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The East African : Sep 12th 2015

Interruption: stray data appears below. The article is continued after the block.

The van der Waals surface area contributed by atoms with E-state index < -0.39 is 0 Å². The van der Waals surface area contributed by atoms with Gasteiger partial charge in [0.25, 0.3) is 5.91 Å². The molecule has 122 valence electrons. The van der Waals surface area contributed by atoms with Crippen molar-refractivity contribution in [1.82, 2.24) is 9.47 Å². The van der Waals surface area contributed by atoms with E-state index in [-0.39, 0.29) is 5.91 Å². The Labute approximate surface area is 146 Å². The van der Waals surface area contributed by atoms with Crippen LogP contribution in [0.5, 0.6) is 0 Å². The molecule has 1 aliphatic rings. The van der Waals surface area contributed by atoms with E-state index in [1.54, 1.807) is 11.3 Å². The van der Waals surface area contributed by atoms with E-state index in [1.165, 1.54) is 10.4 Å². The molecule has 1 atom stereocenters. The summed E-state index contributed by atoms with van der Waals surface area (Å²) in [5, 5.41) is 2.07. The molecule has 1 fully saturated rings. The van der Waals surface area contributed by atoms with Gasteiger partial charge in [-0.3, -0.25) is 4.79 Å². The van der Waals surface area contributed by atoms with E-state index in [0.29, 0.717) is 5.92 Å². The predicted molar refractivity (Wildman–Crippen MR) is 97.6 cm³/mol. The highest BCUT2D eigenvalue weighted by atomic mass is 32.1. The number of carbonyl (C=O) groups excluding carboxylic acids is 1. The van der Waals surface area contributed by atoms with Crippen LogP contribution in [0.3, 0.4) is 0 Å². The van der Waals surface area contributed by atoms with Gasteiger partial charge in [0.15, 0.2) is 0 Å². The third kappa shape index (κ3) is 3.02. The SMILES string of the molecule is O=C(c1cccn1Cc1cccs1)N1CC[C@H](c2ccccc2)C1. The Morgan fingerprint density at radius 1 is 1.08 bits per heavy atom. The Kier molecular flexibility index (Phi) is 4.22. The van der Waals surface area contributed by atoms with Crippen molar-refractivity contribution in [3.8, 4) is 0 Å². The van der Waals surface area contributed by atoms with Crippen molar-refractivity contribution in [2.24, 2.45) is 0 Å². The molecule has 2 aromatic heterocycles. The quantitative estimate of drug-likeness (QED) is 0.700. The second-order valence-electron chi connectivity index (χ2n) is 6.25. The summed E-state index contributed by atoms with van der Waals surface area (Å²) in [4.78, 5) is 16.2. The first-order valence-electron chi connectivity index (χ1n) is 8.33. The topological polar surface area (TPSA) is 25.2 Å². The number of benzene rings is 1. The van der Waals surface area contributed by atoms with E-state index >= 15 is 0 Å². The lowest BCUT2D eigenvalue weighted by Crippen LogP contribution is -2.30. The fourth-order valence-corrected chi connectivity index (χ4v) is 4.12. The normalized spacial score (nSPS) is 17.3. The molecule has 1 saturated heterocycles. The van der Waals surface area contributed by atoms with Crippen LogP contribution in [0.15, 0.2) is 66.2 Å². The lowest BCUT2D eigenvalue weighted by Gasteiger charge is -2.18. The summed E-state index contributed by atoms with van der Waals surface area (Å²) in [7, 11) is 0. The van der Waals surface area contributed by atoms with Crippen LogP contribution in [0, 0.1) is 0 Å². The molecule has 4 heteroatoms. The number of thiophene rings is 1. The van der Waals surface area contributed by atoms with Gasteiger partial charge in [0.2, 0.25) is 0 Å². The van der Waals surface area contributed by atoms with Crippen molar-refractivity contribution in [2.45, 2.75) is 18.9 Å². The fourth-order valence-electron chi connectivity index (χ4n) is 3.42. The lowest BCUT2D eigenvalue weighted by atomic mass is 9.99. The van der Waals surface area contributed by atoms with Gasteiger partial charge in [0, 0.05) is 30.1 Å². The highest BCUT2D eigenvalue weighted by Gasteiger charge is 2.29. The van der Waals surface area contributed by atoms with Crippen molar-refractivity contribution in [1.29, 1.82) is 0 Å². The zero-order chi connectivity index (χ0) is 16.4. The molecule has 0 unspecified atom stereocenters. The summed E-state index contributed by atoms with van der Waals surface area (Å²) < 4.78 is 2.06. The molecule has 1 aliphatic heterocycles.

MINERAL TRADE WOES Licensing setbacks eat into Rwanda’s exports Page 33 BUSINESS SEPTEMBER 12-18,2015 RISING COSTS By ALLAN OLINGO The EastAfrican their weakening currencies, which have led to a rise in the cost of various goods and services across the board. The Tanzanian, Ugandan, Kenyan and Rwandan currencies have depreciated against the dollar in the past six months, setting off a rise in inflation and, therefore, retail prices. For example, with the C exception of Tanzania, fuel prices have been on the rise across countries in the region since May, with government agencies blaming the situation on the decline of their currencies against the dollar. Last month, the Kenya Energy and Regulatory Commission (ERC) increased fuel prices for the fourth time in a row, citing the sliding shilling. ERC director-general Joe Ng’ang’a said that, save for diesel and kerosene, the average landing cost of super petrol increased by 1.25 per cent, from $718.97 per tonne in June to $727.97 per tonne in July. “On the other hand, we saw the average landed cost of imported kerosene during the period drop by 11.74 per cent from $619.21 per tonne to $546.52 per tonne. Additionally, that of diesel also decreased by 8.90 per cent, from $610.94 per tonne to $556.55 per tonne,” said Mr Ng’ang’a. The price of super petrol has increased by 15 per cent in the past four months owing to the volatility of the shilling. In Uganda, consumers are paying Ush4,031 ($1.10) on a litre of petrol, up from Ush3,701 ($1.01) at the beginning of the year. In Tanzania, consumers got a reprieve last week when the Energy and Water Utilities Regulatory Authority (Ewura) lowered the price of fuel by between 5 per cent and 9 per cent in its latest monthly price caps, citing lower international energy prices and a stable local currency. “To a large extent, the fall in the local market prices has been caused by a decrease in the prices of petroleum products in the world market, as well as the stability of our shilling against the dollar,” Ewura said in a statement. The price of petrol dropped by Tsh137 ($0.063) to Tsh2,233 ($1.04) per litre, while diesel went down by Tsh194 ($0.09) to onsumers in the region are feeling the pain of Consumers in the region feel pain of volatile currencies Inflation is on the ≥ise ac≥oss count≥ies, and so a≥e ≥etail p≥ices, including the cost of fuel, elect≥icity and c≥edit f≥om comme≥cial banks PRICE CHANGES ACROSS THE REGION (JANUARY-AUGUST) Fuel prices per litre Tanzania Rwanda Uganda Kenya $0.94 $1.04 $1.22 $1.40 $1.01 $1.10 $0.88 $1.10 January 2015 Currency changes against dollar Jan-15 Ksh Ush Rwf Tsh 90.5 2,771 1,733 Percentage change 11pc 15pc 9pc 25pc August 2015 Sep-15 Percentage change 105.2 3,660 685.03 730.67 2,177.12 Source: Respective energy regulatory bodies Tsh1,832 ($0.88) per litre. In Rwanda, pump prices rose slightly in the August review by the Rwandan Ministry for Trade and Industry, with the cost of a litre of diesel up by 2.2 per cent to retail at Rwf933 ($1.5). The price of petrol rose by 2.6 per cent, selling at Rwf1,023. ($1.40) per litre. Electricity prices have also risen, due to an upward adjustment of the fuel and currency fluctuation levies. Last month, the director of Rwanda’s Utilities Regulatory Authority (Rura) Patrick Nyirishema said that starting September, consumers will pay more for water and electricity. According to Mr Nyirishema, Rwandan consumers will pay 35 per cent more for electricity at Rwf182 ($0.25) per kilowatt hour, up from Rwf134 ($0.18) — the biggest increase since 2012 — while water tariffs will rise by 19 per cent. In the past four months, Kenya’s ERC has increased the forex levy four times in a bid to compensate for the weakening shilling. The ERC adjusted the fuel cost on electricity consumed in August upwards to Ksh3.11 ($0.03) per unit, from Ksh2.51 ($0.024) in July. Similarly, the forex levy has increased to a two-and-a-half- 16.24% 32.08% 6.66% 25.63% With the exception of Tanzania, fuel prices have been on the rise across countries in the region since May.” Electricity prices per kilowatt hour $0.19 $0.23 $0.20 $0.25 $0.15 $0.24 $0.18 $0.20 Percentage change 21pc 25pc 60pc 11pc LOWER CARGO COSTS Kenyan taxman integrates Ugandan goods tracker at Mombabsa port Page 34 31 year high of Ksh1.49 ($0.014) per unit, from last month’s Ksh0.89 ($0.008) per unit. Uganda’s Electricity Regulatory Authority (ERA) said its upward tariff adjustment was informed by several factors, including the foreign exchange situation. “The movement in the exchange rate of the shilling against major currencies directly affects the costs for companies involved in the electricity supply industry (ESI), because a portion of these companies’ costs are incurred in foreign currency while the retail tariff is charged and revenue collected in shillings,” ERA said in its third quarter 2015 tariff review report. ERA said that its review indicated that the depreciation of the Ugandan shilling in the second quarter of 2015 has increased the sector’s annualised revenue requirement by Ush128.2 million ($36,055), thus increasing the end-user tariffs by a weighted average of Ush28.6/kWh ($0.08/kWh). Interest rates rise The region has also seen a rise in interest rates, with Uganda being the worst hit. Since April, the Bank of Uganda has increased the CBR by 500 basis points, from 11 per cent in April to the current 16 per cent, in a bid to support the shilling. This has seen banks such as CFC Stanbic and Standard Charted Bank raise their rates to an average of 24 per cent, affecting loan repayments. The Kenya Banks’ Reference Rate rose in July from 8.54 per cent to 9.87 per cent. “The change in the KBRR is very marginal, but the risk premium remained the same,” said Kenya Bankers’ Association chief executive Habil Olaka. Risk premium is the interest rate charged by banks on loans to private sector customers minus the “risk free” Treasury bill interest rate at which shortterm government securities are issued or traded in the market. Aso affected is car importation business. Already, Kenyan dealers Nissan and Mitsubishi have changed their pricing to dollars, quoting both their sales and receiving prices in the greenbuck, in a move meant to cushion them from forex losses, but one that will hurt buyers. Last week, DT Dobie, the local Nissan franchise holder, put out a newspaper advertisement showing in dollars, the prices of its single-cabin and doublecabin pickup trucks.